The must-have items for any dedicated windsurfer’s tool box, and the only way to ensure you are ready for what ever breakages may come your way!
Duct tape: Will fix anything, FACT! From boards and sails, to bodies and bags. Duct tape is definitely a windsurfers best friend. If you don’t have the perfect tool for the job, you can be sure a bit of duct tape will help you bodge it almost as well!
Clear tape: For repairing small tears in mono film, small tears will lead to big tears if they’re not dealt with! Stickers always work really well as a quick fix.
Rope: Various lengths, for replacing snapped or about to snap outhaul and downhaul. A length of rope should also be part of your on water safety kit.
Footstrap screws: A spare footstrap and a spare harness line too. There’s nothing worse than having a brilliant session but having to stop because one of these essentials has died on you!
Fin bolts: Worse case scenario is forgetting or losing your fin bolt, even duct tape cant bodge this one for you. Also worth having a spare bung too, just in case it’s misplaced after flying.
Ding stick or two pack epoxy resin: Can get you back on the water in no time after a run up the beach or across the reef!
Spare UJ: The bit of kit we can’t go windsurfing without, whether it’s to replace a broken one or a forgotten one, a spare UJ nut is also useful.
Silicon spray or WD40: To protect pulleys on mast foot and boom, and to keep any moving parts moving! Good for zips on kit bags too.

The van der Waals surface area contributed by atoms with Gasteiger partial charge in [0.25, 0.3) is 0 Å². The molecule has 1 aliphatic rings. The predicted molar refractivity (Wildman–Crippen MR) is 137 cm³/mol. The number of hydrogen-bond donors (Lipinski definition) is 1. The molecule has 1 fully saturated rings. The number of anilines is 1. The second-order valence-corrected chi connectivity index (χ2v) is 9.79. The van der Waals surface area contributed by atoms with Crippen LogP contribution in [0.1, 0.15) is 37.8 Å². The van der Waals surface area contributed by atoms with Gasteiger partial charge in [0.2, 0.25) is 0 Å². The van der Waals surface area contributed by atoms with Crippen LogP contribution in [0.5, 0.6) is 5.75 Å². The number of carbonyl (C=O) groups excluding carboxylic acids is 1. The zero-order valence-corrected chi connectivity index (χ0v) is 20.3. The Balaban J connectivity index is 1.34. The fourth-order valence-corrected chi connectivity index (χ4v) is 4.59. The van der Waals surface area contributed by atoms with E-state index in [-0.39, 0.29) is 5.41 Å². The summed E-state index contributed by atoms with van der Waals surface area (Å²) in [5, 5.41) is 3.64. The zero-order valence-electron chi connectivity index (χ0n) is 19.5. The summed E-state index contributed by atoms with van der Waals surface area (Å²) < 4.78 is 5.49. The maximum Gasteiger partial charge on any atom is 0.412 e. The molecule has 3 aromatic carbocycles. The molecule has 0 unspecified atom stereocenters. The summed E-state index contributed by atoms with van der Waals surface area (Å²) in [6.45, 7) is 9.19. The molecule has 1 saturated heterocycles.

Neoprene glue: For wetsuit repairs, easy to do and will prevent small nicks getting bigger if left.
Heavy duty needle and thread: For sail repairs, especially to the luff tube and when a sticker just won’t do.
Sharp knife: For cutting rope either to size or actually out of something!
Lighter: To stop the ends of rope from fraying. After you cut a new piece of rope for your outhaul, for example, without burning the end and moulding into a point you’ll be fighting a losing battle to get it through the cleats and pulleys.
Screwdrivers: Flat head and cross head. They need to be good quality and the correct size. Cross head is used for footstraps so it’s important you can do them up tight! If you have a US box fin, you may need to check to see if you need a smaller one.
Long nosed pliers: For extracting broken battens. If this does happen there’s simply no other way of getting the buggers out!
Mole grips: great for getting hold of stubborn bolts.
Allen key: Most manufacturers now provide a batten tensioner with their sails, but it’s always good to have a spare allen key around too.
Fine sand paper: Brilliant for fixing minor damage to fins. This is not good for a complete reshape, but will smooth of the odd nick.